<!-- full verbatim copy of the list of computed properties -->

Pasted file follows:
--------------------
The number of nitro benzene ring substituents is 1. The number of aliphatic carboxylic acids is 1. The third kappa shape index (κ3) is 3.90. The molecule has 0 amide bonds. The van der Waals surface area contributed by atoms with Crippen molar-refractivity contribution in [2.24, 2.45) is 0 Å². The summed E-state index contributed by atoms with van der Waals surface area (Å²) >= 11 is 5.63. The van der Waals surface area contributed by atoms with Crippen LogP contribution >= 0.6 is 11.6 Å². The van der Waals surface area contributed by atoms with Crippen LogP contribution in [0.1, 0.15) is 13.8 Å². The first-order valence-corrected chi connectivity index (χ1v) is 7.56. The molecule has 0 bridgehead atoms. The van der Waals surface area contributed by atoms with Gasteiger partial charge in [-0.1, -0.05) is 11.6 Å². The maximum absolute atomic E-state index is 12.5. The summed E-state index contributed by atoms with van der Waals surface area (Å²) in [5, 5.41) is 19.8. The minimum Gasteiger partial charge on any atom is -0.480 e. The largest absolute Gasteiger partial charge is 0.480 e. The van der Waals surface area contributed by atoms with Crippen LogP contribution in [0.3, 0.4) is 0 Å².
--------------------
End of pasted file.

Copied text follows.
The number of nitro benzene ring substituents is 1. The number of aliphatic carboxylic acids is 1. The third kappa shape index (κ3) is 3.90. The molecule has 0 amide bonds. The van der Waals surface area contributed by atoms with Crippen molar-refractivity contribution in [2.24, 2.45) is 0 Å². The summed E-state index contributed by atoms with van der Waals surface area (Å²) >= 11 is 5.63. The van der Waals surface area contributed by atoms with Crippen LogP contribution >= 0.6 is 11.6 Å². The van der Waals surface area contributed by atoms with Crippen LogP contribution in [0.1, 0.15) is 13.8 Å². The first-order valence-corrected chi connectivity index (χ1v) is 7.56. The molecule has 0 bridgehead atoms. The van der Waals surface area contributed by atoms with Gasteiger partial charge in [-0.1, -0.05) is 11.6 Å². The maximum absolute atomic E-state index is 12.5. The summed E-state index contributed by atoms with van der Waals surface area (Å²) in [5, 5.41) is 19.8. The minimum Gasteiger partial charge on any atom is -0.480 e. The largest absolute Gasteiger partial charge is 0.480 e. The van der Waals surface area contributed by atoms with Crippen LogP contribution in [0.3, 0.4) is 0 Å².